Monday, December 7, 2009

On the Value in Housing

Felix Salmon recently made the case in his post Against Liquidity:

Investing shouldn’t be about safety: it should be about calculated risk.
Liquidity is not ever and always a good thing.
And I completely agree. But both of those points seem to be in conflict with a more recent post of his The Housing Speculators Return. I don't always agree with Felix Salmon, but I typically understand his thought process. That is not necessarily the case in this post. Per Felix:
It bears repeating: homes aren’t investments, they’re places to live. If you can buy a nice house for less than you’d otherwise pay in rent, then go ahead and buy — no matter what the market looks like, or where mortgage rates are. On the other hand, if you’re looking for an “investment”, stick to securities. You can sell those much more easily when you need some money, and they won’t drive you into possible bankruptcy and homelessness if they go down rather than up.
Let me go through my grievances with that one paragraph, then I'll detail my personal thoughts on housing more broadly.

Homes Are "Only" Places to Live

In addition to living in a home, a house can serve as a long term investment that produces income (i.e. he makes just that point with his alternative to owning... RENTING, which is just paying another homeowner for the right to live in that home).

Rent Must Be More than a Mortgage Payment to Justify Owning

This ignores the fact that rents (typically) rise, while a fixed rate mortgage payment doesn't. BLS data shows that the cost of renting typically rises by the rate of inflation over the long run.

Thus, if you plan to live in that home for a long period of time (there were previous generations who bought to live in home the rest of one's life), then as long as rent moves higher than a mortgage at some point in time, you may be better off (not to mention the tax benefits of writing off interest). That includes after 30 years when a homeowner no longer has a mortgage, but renters are still paying rent.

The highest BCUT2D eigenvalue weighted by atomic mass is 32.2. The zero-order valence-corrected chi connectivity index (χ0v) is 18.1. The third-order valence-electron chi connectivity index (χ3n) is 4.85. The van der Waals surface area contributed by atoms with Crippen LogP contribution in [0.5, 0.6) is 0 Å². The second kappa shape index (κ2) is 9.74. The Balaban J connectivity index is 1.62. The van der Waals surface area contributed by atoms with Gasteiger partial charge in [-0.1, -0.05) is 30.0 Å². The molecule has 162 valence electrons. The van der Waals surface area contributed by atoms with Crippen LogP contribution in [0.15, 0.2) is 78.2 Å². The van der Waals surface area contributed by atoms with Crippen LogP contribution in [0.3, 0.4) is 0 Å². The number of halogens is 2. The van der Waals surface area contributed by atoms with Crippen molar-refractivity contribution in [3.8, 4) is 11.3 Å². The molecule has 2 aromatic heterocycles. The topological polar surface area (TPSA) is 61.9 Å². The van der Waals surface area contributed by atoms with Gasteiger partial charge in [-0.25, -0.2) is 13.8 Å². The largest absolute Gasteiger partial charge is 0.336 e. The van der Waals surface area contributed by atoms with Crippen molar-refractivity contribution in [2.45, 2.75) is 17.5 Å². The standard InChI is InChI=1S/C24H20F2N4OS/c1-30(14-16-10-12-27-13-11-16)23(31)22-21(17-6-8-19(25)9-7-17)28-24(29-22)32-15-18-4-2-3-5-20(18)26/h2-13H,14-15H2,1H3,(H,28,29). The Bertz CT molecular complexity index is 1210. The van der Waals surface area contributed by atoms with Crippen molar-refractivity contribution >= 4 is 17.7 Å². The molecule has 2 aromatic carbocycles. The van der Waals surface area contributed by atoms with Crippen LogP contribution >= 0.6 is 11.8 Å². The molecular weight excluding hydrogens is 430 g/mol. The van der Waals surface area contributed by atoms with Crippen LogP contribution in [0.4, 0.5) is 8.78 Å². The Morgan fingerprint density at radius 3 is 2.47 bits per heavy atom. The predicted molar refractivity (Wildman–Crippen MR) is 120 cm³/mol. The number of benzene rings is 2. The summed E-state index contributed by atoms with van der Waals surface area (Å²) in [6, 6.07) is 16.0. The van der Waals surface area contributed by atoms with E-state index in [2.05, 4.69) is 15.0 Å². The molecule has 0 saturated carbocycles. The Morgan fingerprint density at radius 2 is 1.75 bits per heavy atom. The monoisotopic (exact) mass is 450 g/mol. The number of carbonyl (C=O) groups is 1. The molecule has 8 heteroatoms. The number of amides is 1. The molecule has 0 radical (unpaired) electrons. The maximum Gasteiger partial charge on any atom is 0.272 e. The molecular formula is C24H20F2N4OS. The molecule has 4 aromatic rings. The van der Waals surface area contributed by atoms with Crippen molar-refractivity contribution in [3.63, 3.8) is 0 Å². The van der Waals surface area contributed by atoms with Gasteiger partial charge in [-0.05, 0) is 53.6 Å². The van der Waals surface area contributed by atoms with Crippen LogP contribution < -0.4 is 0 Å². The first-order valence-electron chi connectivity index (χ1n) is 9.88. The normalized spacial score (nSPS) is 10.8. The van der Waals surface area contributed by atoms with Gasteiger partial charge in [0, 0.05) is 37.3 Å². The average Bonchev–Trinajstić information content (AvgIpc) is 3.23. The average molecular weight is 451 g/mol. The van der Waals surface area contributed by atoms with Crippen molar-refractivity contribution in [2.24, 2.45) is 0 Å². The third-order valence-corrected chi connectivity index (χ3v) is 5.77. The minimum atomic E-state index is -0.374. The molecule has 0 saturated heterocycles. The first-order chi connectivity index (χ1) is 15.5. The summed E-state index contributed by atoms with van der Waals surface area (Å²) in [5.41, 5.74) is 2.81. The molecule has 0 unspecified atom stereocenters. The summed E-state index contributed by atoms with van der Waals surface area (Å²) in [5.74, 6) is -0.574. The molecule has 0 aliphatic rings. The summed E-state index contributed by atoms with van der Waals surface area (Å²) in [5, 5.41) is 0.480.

Stick to Securities When Investing
The below chart is from another post from June and shows that it wasn't just homes that fell dramatically in value in 2008 (equities, high yield credit, ABS, etc... all fell as much or more than housing in that time frame).

Leverage is Only Done in the Housing Market
Felix stated that securities "won’t drive you into possible bankruptcy and homelessness if they go down rather than up". I believe this is just an argument against an irresponsible investment in housing, as an "investor" could just as easily take on significant leverage investing in securities (think the futures market) or in taking out a loan for one's personal business.

My Thoughts on Housing

So, with that all as a background, do I think now is a time to buy? Depends. I must say that I agree with the post that Felix' was responding to. More specific, Daniel Indiviglio's post up on The Atlantic titled A Great Time to Buy a Home? in which he states:
30-year mortgage rates have dropped back down to their record low mark. There are generous government tax credits in place for virtually all Americans to buy a home. Foreclosures also remain high, meaning that there's significant pressure on prices -- it remains a buyer's market in most areas. Those factors combined sound like a good recipe that should result in a great time to buy a home.
Despite all those good reasons to do so, it depends. I think short-term real estate speculation is probably still ill-advised. Even if home prices have hit the bottom, I don't think they're likely to increase quickly over the next several years. So if you're hoping to get in and get out, you might be in for a rude awakening.

But if you're in the market for a home as a long-term investment, say at least 10-15 years, it's pretty hard to make an argument against buying now. Even if we aren't at the precise bottom, it's hard to believe that home prices could plummet much further in most areas. And even if they did continue to decline a little, the tax credit might make up for most or all of that decline anyway. For anyone who can find an especially good deal on a foreclosure or short-sale property, I find it even more difficult to argue against buying.